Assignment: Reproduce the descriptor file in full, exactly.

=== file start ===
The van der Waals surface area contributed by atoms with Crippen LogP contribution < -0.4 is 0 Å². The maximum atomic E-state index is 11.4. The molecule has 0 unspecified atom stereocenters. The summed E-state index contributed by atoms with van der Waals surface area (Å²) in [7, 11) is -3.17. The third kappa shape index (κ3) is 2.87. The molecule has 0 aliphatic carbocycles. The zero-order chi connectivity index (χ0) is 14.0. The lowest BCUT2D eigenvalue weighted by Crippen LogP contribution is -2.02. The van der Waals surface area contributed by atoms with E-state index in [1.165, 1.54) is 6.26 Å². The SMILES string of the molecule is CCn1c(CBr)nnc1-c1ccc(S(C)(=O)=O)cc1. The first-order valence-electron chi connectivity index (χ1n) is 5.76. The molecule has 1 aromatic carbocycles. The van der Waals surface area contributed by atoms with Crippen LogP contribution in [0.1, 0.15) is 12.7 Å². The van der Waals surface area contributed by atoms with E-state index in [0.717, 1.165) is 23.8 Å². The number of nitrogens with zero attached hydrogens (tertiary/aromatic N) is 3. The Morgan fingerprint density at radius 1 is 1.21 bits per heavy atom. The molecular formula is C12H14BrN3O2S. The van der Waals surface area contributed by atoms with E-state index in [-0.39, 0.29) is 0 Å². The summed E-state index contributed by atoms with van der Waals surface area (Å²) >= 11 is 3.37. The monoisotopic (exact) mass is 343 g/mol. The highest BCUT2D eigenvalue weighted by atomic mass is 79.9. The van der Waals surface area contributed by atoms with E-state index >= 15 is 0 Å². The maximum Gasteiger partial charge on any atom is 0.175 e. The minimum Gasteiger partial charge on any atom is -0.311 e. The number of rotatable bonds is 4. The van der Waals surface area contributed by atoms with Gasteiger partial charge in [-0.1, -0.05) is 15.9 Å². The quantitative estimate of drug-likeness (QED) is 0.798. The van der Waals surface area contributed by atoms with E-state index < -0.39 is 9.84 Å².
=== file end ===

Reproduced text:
The van der Waals surface area contributed by atoms with Crippen LogP contribution < -0.4 is 0 Å². The maximum atomic E-state index is 11.4. The molecule has 0 unspecified atom stereocenters. The summed E-state index contributed by atoms with van der Waals surface area (Å²) in [7, 11) is -3.17. The third kappa shape index (κ3) is 2.87. The molecule has 0 aliphatic carbocycles. The zero-order chi connectivity index (χ0) is 14.0. The lowest BCUT2D eigenvalue weighted by Crippen LogP contribution is -2.02. The van der Waals surface area contributed by atoms with E-state index in [1.165, 1.54) is 6.26 Å². The SMILES string of the molecule is CCn1c(CBr)nnc1-c1ccc(S(C)(=O)=O)cc1. The first-order valence-electron chi connectivity index (χ1n) is 5.76. The molecule has 1 aromatic carbocycles. The van der Waals surface area contributed by atoms with Crippen LogP contribution in [0.1, 0.15) is 12.7 Å². The van der Waals surface area contributed by atoms with E-state index in [0.717, 1.165) is 23.8 Å². The number of nitrogens with zero attached hydrogens (tertiary/aromatic N) is 3. The Morgan fingerprint density at radius 1 is 1.21 bits per heavy atom. The molecular formula is C12H14BrN3O2S. The van der Waals surface area contributed by atoms with E-state index in [-0.39, 0.29) is 0 Å². The summed E-state index contributed by atoms with van der Waals surface area (Å²) >= 11 is 3.37. The monoisotopic (exact) mass is 343 g/mol. The highest BCUT2D eigenvalue weighted by atomic mass is 79.9. The van der Waals surface area contributed by atoms with E-state index >= 15 is 0 Å². The maximum Gasteiger partial charge on any atom is 0.175 e. The minimum Gasteiger partial charge on any atom is -0.311 e. The number of rotatable bonds is 4. The van der Waals surface area contributed by atoms with Gasteiger partial charge in [-0.1, -0.05) is 15.9 Å². The quantitative estimate of drug-likeness (QED) is 0.798. The van der Waals surface area contributed by atoms with E-state index < -0.39 is 9.84 Å².